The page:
You may think that falling cats always land on their feet. Contrary to that popular belief, every day cats DO sustain serious injuries from falling out of open windows, off balconies, and from rooftops.
Unlike me (or most human), cats are not acrophobic (fear of heights), and will often leap after a bird or butterfly only to find themselves falling through the air. The trauma sustained from a fall of over two stories (24 to 30 feet) is known as high-rise syndrome.
Usually, if a cat falls a short distance, it can right itself and land on its feet, due to its exceptional coordination and balance, and flexible musculoskeletal system. However, if it falls more than one or two floors, it may sustain injury because its legs and feet cannot absorb the shock.
Textbook Guidelines for Cats to Survive a Fall:
- The cat determines which way is up and rotates the head until it is right side up.
- It brings the front legs up close to the face, ready to protect it from impact.
- It twists the upper part of the spine to bring the front half of its body around in line with the head.
- It bends its hind legs so that all four limbs are ready for touchdown and, as this happens, it twists the rear half of its body to catch up with the front.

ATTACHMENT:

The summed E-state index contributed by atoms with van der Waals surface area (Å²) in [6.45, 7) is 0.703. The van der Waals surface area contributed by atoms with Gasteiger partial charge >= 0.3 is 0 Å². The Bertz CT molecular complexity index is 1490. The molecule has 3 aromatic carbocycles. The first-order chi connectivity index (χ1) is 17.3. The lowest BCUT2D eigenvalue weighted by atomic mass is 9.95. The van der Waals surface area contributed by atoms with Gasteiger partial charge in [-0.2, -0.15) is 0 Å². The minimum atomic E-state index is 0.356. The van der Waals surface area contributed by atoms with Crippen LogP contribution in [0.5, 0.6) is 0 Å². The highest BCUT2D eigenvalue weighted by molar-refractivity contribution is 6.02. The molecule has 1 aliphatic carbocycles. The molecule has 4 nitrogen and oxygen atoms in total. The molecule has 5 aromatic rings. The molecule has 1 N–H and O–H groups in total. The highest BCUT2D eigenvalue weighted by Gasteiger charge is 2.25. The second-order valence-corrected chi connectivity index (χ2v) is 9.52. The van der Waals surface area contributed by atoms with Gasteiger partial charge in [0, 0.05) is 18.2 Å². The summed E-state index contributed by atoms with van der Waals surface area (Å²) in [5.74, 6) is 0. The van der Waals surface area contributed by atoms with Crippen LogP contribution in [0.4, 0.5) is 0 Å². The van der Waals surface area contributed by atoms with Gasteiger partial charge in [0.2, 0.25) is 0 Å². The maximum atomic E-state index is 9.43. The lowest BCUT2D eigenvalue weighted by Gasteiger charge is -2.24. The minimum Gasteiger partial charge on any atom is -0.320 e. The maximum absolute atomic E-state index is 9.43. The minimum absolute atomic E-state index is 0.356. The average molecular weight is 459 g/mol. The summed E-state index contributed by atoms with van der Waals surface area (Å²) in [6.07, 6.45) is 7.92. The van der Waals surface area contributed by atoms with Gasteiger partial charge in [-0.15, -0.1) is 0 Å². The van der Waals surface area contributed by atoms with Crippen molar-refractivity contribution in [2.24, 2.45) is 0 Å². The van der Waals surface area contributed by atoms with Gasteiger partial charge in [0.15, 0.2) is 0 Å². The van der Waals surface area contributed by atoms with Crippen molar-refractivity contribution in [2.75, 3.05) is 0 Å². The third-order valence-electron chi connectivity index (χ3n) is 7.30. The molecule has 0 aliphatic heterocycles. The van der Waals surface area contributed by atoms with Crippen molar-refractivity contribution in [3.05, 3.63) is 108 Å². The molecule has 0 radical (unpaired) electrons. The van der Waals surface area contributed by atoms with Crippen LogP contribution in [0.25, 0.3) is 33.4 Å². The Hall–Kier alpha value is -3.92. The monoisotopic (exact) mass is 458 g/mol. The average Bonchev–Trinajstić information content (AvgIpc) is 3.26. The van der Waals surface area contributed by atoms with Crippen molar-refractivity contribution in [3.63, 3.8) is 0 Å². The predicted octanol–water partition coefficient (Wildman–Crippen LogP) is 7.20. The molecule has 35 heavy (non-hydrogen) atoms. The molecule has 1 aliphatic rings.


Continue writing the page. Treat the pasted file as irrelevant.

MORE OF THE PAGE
However, whether or not a cat lands on its feet depends on several factors, including the distance it falls and the surface on which it falls.
Cats have the ability to right themselves in midair thanks to the vestibular apparatus. This is a tiny fluid-filled organ housed deep in their inner ear that is responsible for their remarkable balance. It is composed of tiny chambers and canals lined with millions of sensitive hairs and filled with fluid and minute floating crystals. When cats move, the fluid shifts, giving readings on the body's position – similar to the instrument in an airplane called the "artificial horizon" that tells the pilot the position of the plane's wings in relation to the horizon.
When a cat falls, the vestibular apparatus becomes active, and helps the cat register which way is up. This allows the cat to right himself in midair by adjusting the orientation of the body. The righting reflex appears in a kitten at three to four weeks and is perfected by seven weeks.
The uniqueness of the cat's skeleton is another reason they can right themselves. A cat does not have a collarbone and the bones in his backbone have more mobility than in many other animals. So cats have free movement of their front legs and they can bend and rotate their bodies like a pretzel.
And what about dogs — how do they do in falls?
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